Roger Goodell Responds To Deflategate & His Statement Is Flatter Than Those Footballs

It's been an exceptionally challenging year for NFL Commissioner Roger Goodell. After high-profile domestic violence cases called into question the league head's disciplinary protocols, the New England Patriots were investigated for allegedly deflating their footballs during the AFC Championship game to gain an advantage. (The New England Patriots have always denied this.) On Wednesday, an independent investigation concluded that the Patriots were most likely guilty, prompting Goodell to issue a statement on Deflategate, and it's as tepid and vague as his actions following the domestic violence controversy.

The damning 243-page report, compiled by independent attorney Ted Wells, found that, based on text messages between locker-room attendant Jim McNally and equipment assistant John Jastremski, it was "more probable than not" that they deliberately violated the rules to release air from the footballs. The report also determined that Patriots quarterback Tom Brady was "at least generally aware of the inappropriate activities" between McNally and Jastremski.

In response to the findings, Goodell released the following statement. FYI, Troy Vincent is currently the NFL's executive vice president of football operations.

I want to express my appreciation to Ted Wells and his colleagues for performing a thorough and independent investigation, the findings and conclusions of which are set forth in today’s comprehensive report. As with other recent matters involving violations of competitive rules, Troy Vincent and his team will consider what steps to take in light of the report, both with respect to possible disciplinary action and to any changes in protocols that are necessary to avoid future incidents of this type. At the same time, we will continue our efforts vigorously to protect the integrity of the game and promote fair play at all times.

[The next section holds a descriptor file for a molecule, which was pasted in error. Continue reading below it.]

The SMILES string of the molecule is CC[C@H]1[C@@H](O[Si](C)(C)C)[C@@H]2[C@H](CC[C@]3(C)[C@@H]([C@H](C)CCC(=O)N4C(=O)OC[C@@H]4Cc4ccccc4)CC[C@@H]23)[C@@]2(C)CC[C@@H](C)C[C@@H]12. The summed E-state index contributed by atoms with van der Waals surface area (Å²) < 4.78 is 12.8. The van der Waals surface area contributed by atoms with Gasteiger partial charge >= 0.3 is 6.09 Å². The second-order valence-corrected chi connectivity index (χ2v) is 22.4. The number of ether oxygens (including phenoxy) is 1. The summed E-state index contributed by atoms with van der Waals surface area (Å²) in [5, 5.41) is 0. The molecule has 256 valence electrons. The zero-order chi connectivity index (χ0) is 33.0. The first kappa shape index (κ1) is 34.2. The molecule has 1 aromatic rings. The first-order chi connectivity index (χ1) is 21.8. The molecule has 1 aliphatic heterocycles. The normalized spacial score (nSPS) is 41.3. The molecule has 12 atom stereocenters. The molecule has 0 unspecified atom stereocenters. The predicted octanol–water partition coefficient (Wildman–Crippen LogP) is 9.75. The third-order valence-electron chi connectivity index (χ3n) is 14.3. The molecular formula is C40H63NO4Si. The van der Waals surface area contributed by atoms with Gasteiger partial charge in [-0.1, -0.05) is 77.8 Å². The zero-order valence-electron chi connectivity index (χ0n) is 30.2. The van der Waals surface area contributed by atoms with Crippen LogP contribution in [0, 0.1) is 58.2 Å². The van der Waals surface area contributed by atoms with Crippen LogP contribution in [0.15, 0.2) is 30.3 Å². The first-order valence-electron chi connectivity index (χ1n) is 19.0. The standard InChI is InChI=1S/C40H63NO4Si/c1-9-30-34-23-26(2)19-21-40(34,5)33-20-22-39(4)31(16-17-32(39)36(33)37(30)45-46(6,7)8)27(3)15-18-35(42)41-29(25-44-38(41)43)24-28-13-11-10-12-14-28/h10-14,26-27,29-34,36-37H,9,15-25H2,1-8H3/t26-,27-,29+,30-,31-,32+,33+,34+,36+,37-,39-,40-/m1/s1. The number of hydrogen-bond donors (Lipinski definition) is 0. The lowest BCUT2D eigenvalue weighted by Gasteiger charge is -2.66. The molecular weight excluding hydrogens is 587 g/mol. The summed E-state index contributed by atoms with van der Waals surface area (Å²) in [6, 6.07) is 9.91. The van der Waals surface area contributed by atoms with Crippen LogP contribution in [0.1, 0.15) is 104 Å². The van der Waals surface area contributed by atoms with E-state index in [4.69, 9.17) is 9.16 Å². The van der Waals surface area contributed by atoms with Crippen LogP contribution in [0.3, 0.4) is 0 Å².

The somewhat emotionless statement reflects the robotic tone Goodell has adopted in responding to previous controversy. Following the release of disturbing footage showing Baltimore Ravens running back Ray Rice assaulting his now-wife and dragging her out of an elevator, Goodell fumbled through press conferences and was accused of seeming only half-present.

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Exacerbating his apathetic response was the measly two-game suspension Goodell imposed on Rice, which many believed was too light of punishment for his offense. Goodell then expanded it into an indefinite suspension, but a former federal judge overturned that decision, ruling that Rice could not be punished twice for the same offense.

In contrast, however, Wednesday's Deflategate report has prompted a flurry of much more impassioned reactions. Patriots owner Robert Kraft responded with a dissenting statement questioning the science behind the report's findings, saying:

To say we are disappointed in its findings, which do not include any incontrovertible or hard evidence of deliberate deflation of footballs at the AFC Championship game, would be a gross understatement. ...While I respect the independent process of the investigation, the time, effort and resources expended to reach this conclusion are incomprehensible to me.

Meanwhile, Brady's agent, Don Yee, spouted his own criticism of Wells' report, even theorizing that the Indianapolis Colts might have been involved in what was a sting operation.

Yee said in a statement:

What does it say about the league office's protocols and ethics when it allows one team to tip it off to an issue prior to a championship game, and no league officials or game officials notified the Patriots of the same issue prior to the game? This suggests it may be more probable than not that the league cooperated with the Colts in perpetrating a sting operation.

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